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Wednesday, January 4, 2017

From the SIR Residents and Fellows Section (RFS)

Teaching Topic: Clinical Outcomes following Percutaneous Radiofrequency Ablation of Unilateral Aldosterone-Producing Adenoma: Comparison with Adrenalectomy

Sarwar A, Brook OR, Vaidya A, Sacks AC, Sacks BA, Goldberg SN, Ahmed M, Faintuch S. Clinical outcomes following percutaneous radiofrequency ablation of unilateral aldosterone-producing adenoma: comparison with adrenalectomy. J Vasc Interv Radiol. 2016. 27: 961-7.

Click here for abstract

In this recent manuscript in JVIR, researchers at Beth Israel Deaconess Medical Center compared adrenal RFA with adrenalectomy in treating unilateral aldosterone-producing adenoma (APA). The study included 44 patients with confirmed unilateral APA. Twelve of 44 underwent RFA and 32/44 underwent adrenalectomy. Both RFA and adrenalectomy resulted in normokalemia and normotension in all patients. However, RFA patients had a shorter lenth of stay (0.6 +/- 0.8 d vs. 1.7 +/- 1.4 d) less intraoperative blood loss. In addition, the adrenalectomy patients had procedural complication in 5/32 (15%) versus 0/12 in the RFA group. The authors concluded that RFA has similar effectiveness to adrenalectomy in treating patients with APA with less complications and a shorter hospital stay.

Clinical Pearls

Primary Aldosteronism (PA) is the most common cause of secondary hypertension, with a reported prevalence of 4.3% in the general population with hypertension and >11% in patients referred to specialized centers. Clinical practice guidelines from the Endocrine Society recommend unilateral laparoscopic adrenalectomy for patients with documented unilateral PA.

What patient factors/characteristics have studies shown to be associated with surgical cure of hypertension secondary to PA?

Demographic factors show that a younger age population, females and those with a BMI < 25 kg/m2 have been associated with surgical cure of hypertensin secondary to PA. Other factors that studies have shown to be associated with surgical cure are fewer antihypertensive medications before the procedure and a higher preoperative blood pressure.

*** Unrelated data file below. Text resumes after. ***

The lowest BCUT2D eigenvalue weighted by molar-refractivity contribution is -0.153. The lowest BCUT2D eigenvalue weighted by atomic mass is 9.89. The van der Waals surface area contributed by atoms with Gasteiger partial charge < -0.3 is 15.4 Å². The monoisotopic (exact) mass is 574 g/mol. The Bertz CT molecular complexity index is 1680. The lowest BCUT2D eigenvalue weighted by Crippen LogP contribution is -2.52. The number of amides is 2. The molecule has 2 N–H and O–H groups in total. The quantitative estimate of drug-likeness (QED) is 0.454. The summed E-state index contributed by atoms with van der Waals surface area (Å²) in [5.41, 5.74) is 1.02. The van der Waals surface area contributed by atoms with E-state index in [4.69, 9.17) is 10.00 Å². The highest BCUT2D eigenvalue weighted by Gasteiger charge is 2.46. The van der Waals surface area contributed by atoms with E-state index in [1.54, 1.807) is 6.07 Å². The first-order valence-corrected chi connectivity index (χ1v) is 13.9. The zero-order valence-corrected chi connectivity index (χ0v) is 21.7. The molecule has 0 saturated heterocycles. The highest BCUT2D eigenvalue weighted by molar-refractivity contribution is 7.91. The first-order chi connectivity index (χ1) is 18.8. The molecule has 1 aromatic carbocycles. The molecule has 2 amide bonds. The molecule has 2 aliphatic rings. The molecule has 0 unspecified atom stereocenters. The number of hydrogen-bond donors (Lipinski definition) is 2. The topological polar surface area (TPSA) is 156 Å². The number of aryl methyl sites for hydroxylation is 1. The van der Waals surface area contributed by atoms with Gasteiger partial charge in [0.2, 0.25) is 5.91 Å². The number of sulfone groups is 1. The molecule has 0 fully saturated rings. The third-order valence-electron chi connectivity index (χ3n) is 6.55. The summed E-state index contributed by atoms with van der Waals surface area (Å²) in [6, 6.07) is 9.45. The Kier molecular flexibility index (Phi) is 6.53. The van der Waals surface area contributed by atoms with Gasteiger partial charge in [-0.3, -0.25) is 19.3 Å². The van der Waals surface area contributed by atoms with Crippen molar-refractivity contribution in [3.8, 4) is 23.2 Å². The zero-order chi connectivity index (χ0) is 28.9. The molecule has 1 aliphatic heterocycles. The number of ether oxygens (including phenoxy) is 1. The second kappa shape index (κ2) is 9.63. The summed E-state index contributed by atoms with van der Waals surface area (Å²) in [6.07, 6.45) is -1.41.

Morning Report Questions

What constitutes a cure of hypertension and what constitutes improvement in hypertension from adrenalectomy?

A cure of hypertension is defined as normotension without the use of antihypertensive medications. An improvement in hypertension is normotension on the same regimen of medications that the patient was on prior to the procedure or normotension on a reduced number of antihypertensive medications.

What does The Endocrine Society recommend as the gold standard for laterization of excess hormone production?

The Endocrine Society recommends adrenal venous sampling (AVS) as the gold standard for laterization of excess hormone production. Unilateral production of excess aldosterone is most commonly due to an aldosterone-producing adenoma (APA) or unilateral adrenal hyperplasia.

What were some of the key findings observed in adrenalectomy vs RF ablation of unilateral aldosterone-producing adenoma?

This study demonstrated that RF ablation can achieve clinical outcomes similar to adrenalectomy with lower procedural morbidity in treating patients with AVS-proven unilateral APA. It showed that the efficacy in treating APA was similar with both treatments reducing blood pressure, number of anti-hypertensive medications and both treatments also increasing the serum potassium levels without the need for potassium replacement.

Another important finding in this study was that patients undergoing RF ablation had a significantly higher incidence of intraprocedural hypertensive urgency compared with patients undergoing adrenalectomy. These episodes of hypertensive urgency in the RF group were short in duration (<15 minutes) and were easily reversed by intraprocedural medications without any reported clinical sequelae. This raises an important consideration for future RF ablation procedures such as possibly adding alpha-adrenergic antagonist before the procedure to minimize the catecholamine surges that may occur secondary to incidental ablation of normal adrenal medullary tissue.

Post Author:
Andrew Niekamp, MD
Diagnostic Radiology Resident, PGY-3
UT Houston

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